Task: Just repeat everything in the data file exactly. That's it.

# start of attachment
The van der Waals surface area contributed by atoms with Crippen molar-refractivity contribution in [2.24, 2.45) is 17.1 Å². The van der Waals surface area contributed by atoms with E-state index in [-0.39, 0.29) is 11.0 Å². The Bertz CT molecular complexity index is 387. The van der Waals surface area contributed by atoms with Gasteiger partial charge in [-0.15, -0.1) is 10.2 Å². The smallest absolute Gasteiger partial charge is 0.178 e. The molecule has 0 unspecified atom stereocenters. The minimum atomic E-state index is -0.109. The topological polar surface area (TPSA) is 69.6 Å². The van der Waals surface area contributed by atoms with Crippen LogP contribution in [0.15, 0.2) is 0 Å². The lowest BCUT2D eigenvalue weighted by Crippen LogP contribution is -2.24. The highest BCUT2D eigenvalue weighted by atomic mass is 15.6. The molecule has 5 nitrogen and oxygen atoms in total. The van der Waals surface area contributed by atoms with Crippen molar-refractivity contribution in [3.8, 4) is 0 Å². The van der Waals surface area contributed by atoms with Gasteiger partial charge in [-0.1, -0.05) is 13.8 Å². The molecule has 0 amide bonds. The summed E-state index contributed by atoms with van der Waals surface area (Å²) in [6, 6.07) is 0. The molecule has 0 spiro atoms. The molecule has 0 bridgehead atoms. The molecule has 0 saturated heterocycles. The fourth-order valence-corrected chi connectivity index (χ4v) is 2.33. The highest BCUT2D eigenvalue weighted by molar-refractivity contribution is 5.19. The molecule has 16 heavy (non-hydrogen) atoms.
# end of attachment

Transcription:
The van der Waals surface area contributed by atoms with Crippen molar-refractivity contribution in [2.24, 2.45) is 17.1 Å². The van der Waals surface area contributed by atoms with E-state index in [-0.39, 0.29) is 11.0 Å². The Bertz CT molecular complexity index is 387. The van der Waals surface area contributed by atoms with Gasteiger partial charge in [-0.15, -0.1) is 10.2 Å². The smallest absolute Gasteiger partial charge is 0.178 e. The molecule has 0 unspecified atom stereocenters. The minimum atomic E-state index is -0.109. The topological polar surface area (TPSA) is 69.6 Å². The van der Waals surface area contributed by atoms with Crippen LogP contribution in [0.15, 0.2) is 0 Å². The lowest BCUT2D eigenvalue weighted by Crippen LogP contribution is -2.24. The highest BCUT2D eigenvalue weighted by atomic mass is 15.6. The molecule has 5 nitrogen and oxygen atoms in total. The van der Waals surface area contributed by atoms with Crippen molar-refractivity contribution in [3.8, 4) is 0 Å². The van der Waals surface area contributed by atoms with Gasteiger partial charge in [-0.1, -0.05) is 13.8 Å². The molecule has 0 amide bonds. The summed E-state index contributed by atoms with van der Waals surface area (Å²) in [6, 6.07) is 0. The molecule has 0 spiro atoms. The molecule has 0 bridgehead atoms. The molecule has 0 saturated heterocycles. The fourth-order valence-corrected chi connectivity index (χ4v) is 2.33. The highest BCUT2D eigenvalue weighted by molar-refractivity contribution is 5.19. The molecule has 16 heavy (non-hydrogen) atoms.